Secretary of State Antony Blinken told reporters that the Biden administration does not know the exact number of Americans seeking to leave Afghanistan or of those who have been evacuated, suggesting that some U.S. travelers bear some responsibility for not registering with the embassy in Kabul and ignoring public evacuation and no travel notices.
He said there are approximately 1,500 people who may be Americans left in Afghanistan. Still, the Biden administration does not know for sure 11 days after the evacuation operations began August 14, on the eve of the Taliban declaring victory from Kabul, stressing that estimates are fluid.
“These are dynamic calculations that we are working hour by hour to refine for accuracy,” he said of the estimated number of Americans the Biden Administration believes are actively seeking to get out of Afghanistan.
“The specific estimated number of Americans who are in Afghanistan and want to leave can go up … and it could go down,” the top diplomat added.
Blinken also confirmed reports that individuals have attempted to fraudulently claim U.S. citizenship to get out of Afghanistan, adding to the difficulty of calculating a precise number of Americans stranded in Afghanistan.
“We’ve also found that many people who contact us and identify themselves as American citizens … are not, in fact, U.S. citizens, something that can take some time to verify,” the secretary said in justifying why the Biden administration does not have an accurate count of U.S. citizens who want to leave Afghanistan.
Furthermore, Blinken conceded that the estimated 4,500 evacuations of Americans and their families might also be inaccurate, noting:
That [4,500 evacuations] number is also a dynamic one that’s because in this critical stretch we’re focused on getting Americans and their families on planes out of Afghanistan as quickly as possible and then processing the total numbers when they’re safely out of the country. We also verify the numbers to make sure we’re not inadvertently over counting or undercounting.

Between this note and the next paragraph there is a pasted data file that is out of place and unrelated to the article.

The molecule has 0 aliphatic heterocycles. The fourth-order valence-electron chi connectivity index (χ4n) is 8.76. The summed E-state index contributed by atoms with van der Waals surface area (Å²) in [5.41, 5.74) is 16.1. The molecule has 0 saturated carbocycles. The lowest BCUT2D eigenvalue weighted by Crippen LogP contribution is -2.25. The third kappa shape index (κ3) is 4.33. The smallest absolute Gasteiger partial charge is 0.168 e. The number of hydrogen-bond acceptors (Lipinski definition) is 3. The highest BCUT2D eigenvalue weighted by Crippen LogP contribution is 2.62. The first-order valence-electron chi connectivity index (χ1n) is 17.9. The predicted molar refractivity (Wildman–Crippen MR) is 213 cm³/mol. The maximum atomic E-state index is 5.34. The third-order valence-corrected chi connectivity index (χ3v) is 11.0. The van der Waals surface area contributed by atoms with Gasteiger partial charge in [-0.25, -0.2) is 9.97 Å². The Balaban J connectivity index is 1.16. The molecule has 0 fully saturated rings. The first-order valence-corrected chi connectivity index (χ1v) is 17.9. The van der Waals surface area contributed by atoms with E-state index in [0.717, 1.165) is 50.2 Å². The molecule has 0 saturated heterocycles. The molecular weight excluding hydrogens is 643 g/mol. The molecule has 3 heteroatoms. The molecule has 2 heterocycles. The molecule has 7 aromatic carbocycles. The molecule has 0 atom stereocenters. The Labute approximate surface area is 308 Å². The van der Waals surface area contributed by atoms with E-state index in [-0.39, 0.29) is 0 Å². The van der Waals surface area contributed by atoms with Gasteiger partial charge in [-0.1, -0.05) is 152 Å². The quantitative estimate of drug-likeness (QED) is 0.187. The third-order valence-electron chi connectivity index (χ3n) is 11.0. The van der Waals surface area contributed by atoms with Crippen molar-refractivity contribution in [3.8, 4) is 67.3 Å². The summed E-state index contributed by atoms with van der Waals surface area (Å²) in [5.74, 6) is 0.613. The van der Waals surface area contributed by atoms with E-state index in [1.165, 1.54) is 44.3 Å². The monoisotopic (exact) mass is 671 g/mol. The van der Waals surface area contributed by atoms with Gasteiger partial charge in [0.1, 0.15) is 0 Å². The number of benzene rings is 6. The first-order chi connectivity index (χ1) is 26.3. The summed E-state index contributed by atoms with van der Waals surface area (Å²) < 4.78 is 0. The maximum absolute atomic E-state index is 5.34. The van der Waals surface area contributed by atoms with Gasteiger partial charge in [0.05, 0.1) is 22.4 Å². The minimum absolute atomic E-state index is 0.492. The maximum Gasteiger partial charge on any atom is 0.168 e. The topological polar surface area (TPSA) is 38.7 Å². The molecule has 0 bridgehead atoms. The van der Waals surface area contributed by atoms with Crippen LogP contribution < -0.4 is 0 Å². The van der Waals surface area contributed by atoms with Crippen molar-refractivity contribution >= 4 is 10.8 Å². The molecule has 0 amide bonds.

According to the secretary, an initial population of 6,000 U.S citizens wanted to leave Afghanistan when evacuation operations began on August 14, on the eve of the Taliban declaring victory from Kabul.
After the evacuation of nearly 4,500 of those alleged Americans and their families over the last ten days, approximately 1,500 individuals who may be American remained in Afghanistan, including 500 who were contacted over the past 24 hours and were provided specific instructions on how to get to the U.S.-controlled airport to board an evacuation flight.
“We believe the number of Americans actively seeking assistance to leave Afghanistan is lower [than 1,500] – likely significantly lower,” the secretary indicated.
However, Blinken stressed that the figures he provided for Americans still in Afghanistan and those who the U.S. has evacuated are “dynamic,” adding that accurate estimates are difficult to pinpoint.
In explaining why the Biden Administration still does not know precisely how many Americans are seeking to leave Afghanistan, Blinken said:
The U.S. government does not track Americans’ movements when they travel around the world. When Americans visit a foreign country or if they reside there, we encourage them to register with the U.S. embassy. Whether they do or not is up to them. … Then, when Americans leave a foreign country is also up to them to de-enroll.
Given the security situation in Afghanistan, for many years, we have urged Americans not to travel there. We’ve repeatedly asked Americans who are in Afghanistan to enroll, and since March of this year, we’ve sent 19 separate messages to Americans enrolled with the embassy in Kabul encouraging and then urging them to leave the country.
Moreover, he said, some Americans may want to stay either because they are dual citizens who consider Afghanistan their home or they have not made up their minds yet.
When you take into account all of these inputs that we use to arrive at our assessments of the number of Americans still in Afghanistan and who want to leave, you start to understand why this is a hard number to pin down at any given moment and why we’re constantly refining it.
Echoing other Democrats, Rep. Tom Malinowski (D-NJ), a House Foreign Affairs Committee member, noted that Blinken and top military officials have conceded that completing evacuations by the Taliban’s August 31 deadline for foreign military presence is unrealistic.
Nevertheless, Blinken said the Taliban had given the U.S. permission to continue evacuations after foreign forces leave Afghanistan.